Don’t be fooled by balanced budget amendment proposals
Last Thursday, Congress voted on a balanced budget amendment. This sham legislation is a phony attempt by members of the House to show they are fiscally responsible. Coming on the heels of recent budget-busting tax cuts and spending increases, the proposed balanced budget amendment could not be more hypocritical.
As our representatives fully-well know, to become law, a balanced budget amendment would have a very, very slim chance of ever garnering the required support from two-thirds of the members of both the House and the Senate and from three-quarters of U.S. states. The House vote, which was largely along party lines, was 233 for the proposed amendment and 184 against it. You can see how they voted at http://clerk.house.gov/evs/2018/roll138.xml.
At its best, the balanced budget proposal is simply grandstanding by members of Congress to deceive us into believing they are fiscally responsible. Admittedly, they can’t seem to keep their hands out of the government’s cookie jar, but it’s unlikely they would pass a law to keep that cookie jar out of their own reach.
At its worst, a balance budget amendment could have devastating consequences for the economy. There are times, such as during the Great Depression of the 1930s and the Great Recession of the late 2000s, when the government should outspend its revenues. During those times, increased government spending and tax cuts are needed to jump start the economy. As history shows, in the aftermath of the Great Depression, the economic potential of the U.S. was not fully realized until government spending for World War II provided a huge stimulus to the economy. Likewise, the Great Recession would have been much deeper and more prolonged without a significant increase in government spending to save the auto industry, the finance industry, and other sectors of the economy. In those times, government budget deficits provide sorely needed boosts to the economy.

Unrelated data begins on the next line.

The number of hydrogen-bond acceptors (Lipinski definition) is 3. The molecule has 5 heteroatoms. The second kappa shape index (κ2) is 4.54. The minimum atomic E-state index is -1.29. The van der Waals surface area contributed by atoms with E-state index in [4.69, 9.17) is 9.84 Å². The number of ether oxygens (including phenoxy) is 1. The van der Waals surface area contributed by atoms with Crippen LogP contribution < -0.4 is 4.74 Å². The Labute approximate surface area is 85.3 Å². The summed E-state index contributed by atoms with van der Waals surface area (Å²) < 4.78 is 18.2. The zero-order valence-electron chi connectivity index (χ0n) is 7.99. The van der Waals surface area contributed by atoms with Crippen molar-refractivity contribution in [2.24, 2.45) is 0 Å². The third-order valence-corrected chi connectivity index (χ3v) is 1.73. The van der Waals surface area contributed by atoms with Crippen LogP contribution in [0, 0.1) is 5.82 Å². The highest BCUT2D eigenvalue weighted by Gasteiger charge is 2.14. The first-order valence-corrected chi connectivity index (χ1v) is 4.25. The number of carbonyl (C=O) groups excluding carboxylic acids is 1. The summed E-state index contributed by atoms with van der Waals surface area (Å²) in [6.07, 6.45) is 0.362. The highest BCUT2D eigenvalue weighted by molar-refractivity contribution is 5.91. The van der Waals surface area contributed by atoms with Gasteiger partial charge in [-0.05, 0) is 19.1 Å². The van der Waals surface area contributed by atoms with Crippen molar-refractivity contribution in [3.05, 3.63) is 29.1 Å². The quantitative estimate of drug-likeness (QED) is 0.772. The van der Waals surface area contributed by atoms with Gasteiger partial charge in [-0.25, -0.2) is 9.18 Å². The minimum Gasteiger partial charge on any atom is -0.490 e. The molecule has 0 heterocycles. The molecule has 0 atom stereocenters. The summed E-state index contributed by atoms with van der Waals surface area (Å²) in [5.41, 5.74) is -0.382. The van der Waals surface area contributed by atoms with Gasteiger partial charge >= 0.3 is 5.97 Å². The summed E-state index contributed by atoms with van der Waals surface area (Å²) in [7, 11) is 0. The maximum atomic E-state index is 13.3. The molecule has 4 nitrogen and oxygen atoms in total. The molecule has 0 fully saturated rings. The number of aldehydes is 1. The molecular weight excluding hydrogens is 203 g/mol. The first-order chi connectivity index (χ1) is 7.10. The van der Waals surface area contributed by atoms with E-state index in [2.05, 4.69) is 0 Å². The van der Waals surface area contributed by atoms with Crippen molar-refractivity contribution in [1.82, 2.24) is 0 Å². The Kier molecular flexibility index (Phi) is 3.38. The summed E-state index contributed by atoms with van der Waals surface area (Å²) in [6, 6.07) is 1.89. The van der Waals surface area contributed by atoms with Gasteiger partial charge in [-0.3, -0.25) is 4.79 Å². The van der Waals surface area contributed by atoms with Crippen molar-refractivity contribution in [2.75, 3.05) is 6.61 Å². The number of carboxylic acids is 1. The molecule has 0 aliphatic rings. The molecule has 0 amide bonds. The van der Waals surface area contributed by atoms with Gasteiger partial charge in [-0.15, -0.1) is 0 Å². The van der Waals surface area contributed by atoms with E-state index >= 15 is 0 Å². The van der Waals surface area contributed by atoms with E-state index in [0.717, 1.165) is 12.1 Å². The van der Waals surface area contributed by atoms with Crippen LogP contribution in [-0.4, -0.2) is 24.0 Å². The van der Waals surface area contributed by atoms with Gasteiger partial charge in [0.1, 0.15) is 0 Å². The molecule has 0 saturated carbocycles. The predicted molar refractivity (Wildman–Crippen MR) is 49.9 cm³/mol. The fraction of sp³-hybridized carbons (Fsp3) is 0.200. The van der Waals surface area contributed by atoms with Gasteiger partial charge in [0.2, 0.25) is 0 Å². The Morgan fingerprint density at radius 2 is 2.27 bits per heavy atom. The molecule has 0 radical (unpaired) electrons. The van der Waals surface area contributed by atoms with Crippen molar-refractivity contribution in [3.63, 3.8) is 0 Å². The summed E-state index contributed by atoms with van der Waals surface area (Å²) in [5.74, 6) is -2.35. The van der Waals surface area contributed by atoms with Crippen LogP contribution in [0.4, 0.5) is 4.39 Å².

Now is not one of those times.
Soaring deficits pose threats to economy
Also last week, the Congressional Budget Office released its budget and economic outlook for the next ten years. Not surprisingly, the government’s annual budget deficits and the national debt look worse than ever. The deficits and debt are growing faster than national income/gross domestic product. That’s bad news because it indicates our ability to repay the debt is falling. According to the CBO:
Federal debt is projected to be on a steadily rising trajectory throughout the coming decade. Debt held by the public, which has doubled in the past 10 years as a percentage of gross domestic product (GDP), approaches 100 percent of GDP by 2028 in CBO’s projections. That amount is far greater than the debt in any year since just after World War II.
The CBO also blamed recent tax cuts and spending bills for the soaring budget deficits. The CBO report says “Projected deficits over the 2018-2027 period have increased markedly since June 2017 … The increase stems primarily from tax and spending legislation enacted since then.” As shown in the chart, the budget deficit is likely to exceed $1 trillion in 2020 and $1.5 trillion in 2028.
From 2018 to 2028, interest payments will consume an ever-larger portion of the federal budget and overtake spending on all other items except Social Security and Medicare. Other nasty side effects of the soaring debt are higher interest rates, which result in reduced growth in private-sector capital investment, productivity, and wages.
The CBO report warns “such high and rising debt would have serious negative consequences for the budget and the nation,” including:
Federal spending on interest payments on that debt would increase substantially, especially because interest rates are projected to rise over the next few years.
Because federal borrowing reduces total saving in the economy over time, the nation’s capital stock would ultimately be smaller, and productivity and total wages would be lower.
Lawmakers would have less flexibility to use tax and spending policies to respond to unexpected challenges.
The likelihood of a fiscal crisis in the United States would increase. There would be a greater risk that investors would become unwilling to finance the government’s borrowing unless they were compensated with very high interest rates; if that happened, interest rates on federal debt would rise suddenly and sharply.
The economy is now running at or near full employment, and output is at or near its full potential. Now is a time when the national debt as a percent of gross domestic product/national income should be reduced not increased. Unfortunately, Congress has squandered that opportunity.